There are three things you must know to properly design a footing: 1) you must know how much weight it has to hold; 2) you must know where it goes under the home; and 3) you must know what it is sitting on. The factory is the only one that can tell you the first two, and the installer is the one that has to find out number three.

When I did my research on the course I wrote for the installation of manufactured housing, I found that this determination was absolutely the greatest barrier to the proper installation of a manufactured house. No one knew the dirt. Some factories suggest you consult a local engineer. This is so expensive and so time consuming, I would consider it to be totally impractical. But of course, it will work if you are so inclined.

Many companies suggest you identify one of fourteen different types of soil. You may have seen the list if you've ever looked through some of the manuals. I personally have no idea what the difference is between sandy clay, clayey gravel and gravelly sand, or the eleven other choices other than solid rock and loose sand. Those two I know. The rest are total speculation. If, however, you are a certified soil scientist there should be no problem.

There are also various pieces of laboratory equipment in the $5,000 range that properly used will give you the load bearing capacity of the soil in pounds per square inch if you wish. After running up against this wall, it was easy to understand the frustration of factories and installers alike when it came to writing a manual with specific requirements. If you don't know the dirt there is absolutely no way you can design a footing that is guaranteed never to sink.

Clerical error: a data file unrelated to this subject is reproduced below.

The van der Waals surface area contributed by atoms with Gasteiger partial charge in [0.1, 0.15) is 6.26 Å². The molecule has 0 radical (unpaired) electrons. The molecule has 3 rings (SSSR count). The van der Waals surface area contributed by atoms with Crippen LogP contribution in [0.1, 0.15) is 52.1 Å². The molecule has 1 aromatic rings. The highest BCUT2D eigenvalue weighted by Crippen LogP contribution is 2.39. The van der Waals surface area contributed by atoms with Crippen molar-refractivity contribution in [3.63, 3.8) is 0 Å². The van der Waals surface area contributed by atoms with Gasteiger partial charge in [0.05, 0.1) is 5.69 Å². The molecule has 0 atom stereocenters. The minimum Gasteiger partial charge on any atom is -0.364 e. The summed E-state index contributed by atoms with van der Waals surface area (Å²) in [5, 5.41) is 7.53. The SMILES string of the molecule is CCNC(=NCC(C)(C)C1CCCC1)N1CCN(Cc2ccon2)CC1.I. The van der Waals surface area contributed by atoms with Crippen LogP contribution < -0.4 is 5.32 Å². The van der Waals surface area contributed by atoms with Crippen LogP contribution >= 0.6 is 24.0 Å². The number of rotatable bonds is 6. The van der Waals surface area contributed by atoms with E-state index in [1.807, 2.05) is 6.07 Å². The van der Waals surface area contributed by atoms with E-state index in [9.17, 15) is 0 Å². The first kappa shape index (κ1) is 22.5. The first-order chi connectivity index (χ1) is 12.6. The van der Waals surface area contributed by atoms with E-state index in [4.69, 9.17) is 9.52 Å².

In an effort to solve this problem, some states' governing authorities have gotten together and passed laws saying that all the dirt in their state is the same, and they pick a load bearing capacity and make it law. While this may tidy things up considerably, I really don't believe the various soils pay much attention when they are told to have a load bearing capacity of 1,500 lbs. per sq. ft.

What happens is that when you have a really firm soil, and could use a footing three times smaller than the 1,500 lb. per sq. ft. footing, you will not be allowed to use it. Although this will be an expense that will have to be passed on to the consumer, that's not the real problem. The real problem is when the soil is less than its prescribed load bearing capacity. You can use a 1,500 lb. per sq. ft. footing in soils that are rated for over 1,500 psf, but if you use the 1,500 lb. per sq. ft. footing on soils that are less than 1,500 psf, you are now back into the problem of settling.

In my opinion, it is far better to determine the load bearing capacity of soil at the site of the installation of the home and design the footing appropriately. It is easily done in about 10 seconds with an instrument that has been around for forty-five years, costs about $40 and is called a Pocket Penetrometer. I'll tell you more about it in the next article.

In the meantime, if you have any suggestions or questions, please write me, George Porter, Manufactured Housing Resources, P.O. Box 9, Nassau, DE 19969.